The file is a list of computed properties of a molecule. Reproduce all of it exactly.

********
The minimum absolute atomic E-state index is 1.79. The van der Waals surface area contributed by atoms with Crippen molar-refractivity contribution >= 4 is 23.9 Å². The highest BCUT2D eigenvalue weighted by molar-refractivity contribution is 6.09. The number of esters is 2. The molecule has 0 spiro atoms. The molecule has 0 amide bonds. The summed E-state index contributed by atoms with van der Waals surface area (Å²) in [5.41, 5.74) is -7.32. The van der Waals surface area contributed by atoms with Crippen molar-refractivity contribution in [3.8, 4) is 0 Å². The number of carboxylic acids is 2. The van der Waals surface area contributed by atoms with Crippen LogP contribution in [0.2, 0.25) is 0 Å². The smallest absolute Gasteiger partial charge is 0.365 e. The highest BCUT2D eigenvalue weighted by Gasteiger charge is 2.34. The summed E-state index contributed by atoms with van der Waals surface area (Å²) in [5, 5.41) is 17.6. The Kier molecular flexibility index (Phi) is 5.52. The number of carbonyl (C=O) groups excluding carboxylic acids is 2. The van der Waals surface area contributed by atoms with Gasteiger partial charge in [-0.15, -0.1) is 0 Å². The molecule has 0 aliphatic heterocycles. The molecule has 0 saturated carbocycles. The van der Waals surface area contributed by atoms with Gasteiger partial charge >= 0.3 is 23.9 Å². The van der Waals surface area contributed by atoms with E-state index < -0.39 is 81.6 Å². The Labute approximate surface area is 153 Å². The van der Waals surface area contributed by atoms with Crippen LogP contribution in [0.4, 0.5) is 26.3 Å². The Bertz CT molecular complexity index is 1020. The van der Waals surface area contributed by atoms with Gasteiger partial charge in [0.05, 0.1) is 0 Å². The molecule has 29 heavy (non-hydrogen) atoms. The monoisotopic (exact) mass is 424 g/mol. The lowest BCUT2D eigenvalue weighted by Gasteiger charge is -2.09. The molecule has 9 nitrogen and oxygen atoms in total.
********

The minimum absolute atomic E-state index is 1.79. The van der Waals surface area contributed by atoms with Crippen molar-refractivity contribution >= 4 is 23.9 Å². The highest BCUT2D eigenvalue weighted by molar-refractivity contribution is 6.09. The number of esters is 2. The molecule has 0 spiro atoms. The molecule has 0 amide bonds. The summed E-state index contributed by atoms with van der Waals surface area (Å²) in [5.41, 5.74) is -7.32. The van der Waals surface area contributed by atoms with Crippen molar-refractivity contribution in [3.8, 4) is 0 Å². The number of carboxylic acids is 2. The van der Waals surface area contributed by atoms with Crippen LogP contribution in [0.2, 0.25) is 0 Å². The smallest absolute Gasteiger partial charge is 0.365 e. The highest BCUT2D eigenvalue weighted by Gasteiger charge is 2.34. The summed E-state index contributed by atoms with van der Waals surface area (Å²) in [5, 5.41) is 17.6. The Kier molecular flexibility index (Phi) is 5.52. The number of carbonyl (C=O) groups excluding carboxylic acids is 2. The van der Waals surface area contributed by atoms with Gasteiger partial charge in [-0.15, -0.1) is 0 Å². The molecule has 0 aliphatic heterocycles. The molecule has 0 saturated carbocycles. The van der Waals surface area contributed by atoms with Gasteiger partial charge >= 0.3 is 23.9 Å². The van der Waals surface area contributed by atoms with E-state index < -0.39 is 81.6 Å². The Labute approximate surface area is 153 Å². The van der Waals surface area contributed by atoms with Crippen LogP contribution in [0.4, 0.5) is 26.3 Å². The Bertz CT molecular complexity index is 1020. The van der Waals surface area contributed by atoms with Gasteiger partial charge in [0.05, 0.1) is 0 Å². The molecule has 29 heavy (non-hydrogen) atoms. The monoisotopic (exact) mass is 424 g/mol. The lowest BCUT2D eigenvalue weighted by Gasteiger charge is -2.09. The molecule has 9 nitrogen and oxygen atoms in total.